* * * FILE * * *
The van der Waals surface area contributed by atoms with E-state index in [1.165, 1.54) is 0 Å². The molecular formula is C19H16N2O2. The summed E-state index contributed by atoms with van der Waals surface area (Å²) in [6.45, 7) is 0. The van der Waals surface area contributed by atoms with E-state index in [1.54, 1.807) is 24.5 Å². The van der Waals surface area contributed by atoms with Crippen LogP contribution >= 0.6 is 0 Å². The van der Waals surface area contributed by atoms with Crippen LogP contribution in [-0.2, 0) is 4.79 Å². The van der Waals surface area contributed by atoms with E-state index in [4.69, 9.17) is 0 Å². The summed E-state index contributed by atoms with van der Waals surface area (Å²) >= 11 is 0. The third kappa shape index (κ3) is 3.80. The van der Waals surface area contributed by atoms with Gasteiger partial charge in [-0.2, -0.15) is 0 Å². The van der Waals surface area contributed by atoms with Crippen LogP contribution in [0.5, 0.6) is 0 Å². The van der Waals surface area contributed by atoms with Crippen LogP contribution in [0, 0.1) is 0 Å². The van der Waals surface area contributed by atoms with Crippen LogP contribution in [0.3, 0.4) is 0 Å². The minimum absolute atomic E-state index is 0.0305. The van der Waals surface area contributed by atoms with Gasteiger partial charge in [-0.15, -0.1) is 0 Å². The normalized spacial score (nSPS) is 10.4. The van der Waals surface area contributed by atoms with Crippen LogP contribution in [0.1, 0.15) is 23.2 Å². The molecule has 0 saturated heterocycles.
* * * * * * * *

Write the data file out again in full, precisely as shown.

The van der Waals surface area contributed by atoms with E-state index in [1.165, 1.54) is 0 Å². The molecular formula is C19H16N2O2. The summed E-state index contributed by atoms with van der Waals surface area (Å²) in [6.45, 7) is 0. The van der Waals surface area contributed by atoms with E-state index in [1.54, 1.807) is 24.5 Å². The van der Waals surface area contributed by atoms with Crippen LogP contribution >= 0.6 is 0 Å². The van der Waals surface area contributed by atoms with Crippen LogP contribution in [-0.2, 0) is 4.79 Å². The van der Waals surface area contributed by atoms with E-state index in [4.69, 9.17) is 0 Å². The summed E-state index contributed by atoms with van der Waals surface area (Å²) >= 11 is 0. The third kappa shape index (κ3) is 3.80. The van der Waals surface area contributed by atoms with Gasteiger partial charge in [-0.2, -0.15) is 0 Å². The van der Waals surface area contributed by atoms with Crippen LogP contribution in [0.5, 0.6) is 0 Å². The van der Waals surface area contributed by atoms with Crippen LogP contribution in [0, 0.1) is 0 Å². The van der Waals surface area contributed by atoms with Crippen LogP contribution in [0.3, 0.4) is 0 Å². The minimum absolute atomic E-state index is 0.0305. The van der Waals surface area contributed by atoms with Gasteiger partial charge in [-0.15, -0.1) is 0 Å². The normalized spacial score (nSPS) is 10.4. The van der Waals surface area contributed by atoms with Crippen LogP contribution in [0.1, 0.15) is 23.2 Å². The molecule has 0 saturated heterocycles.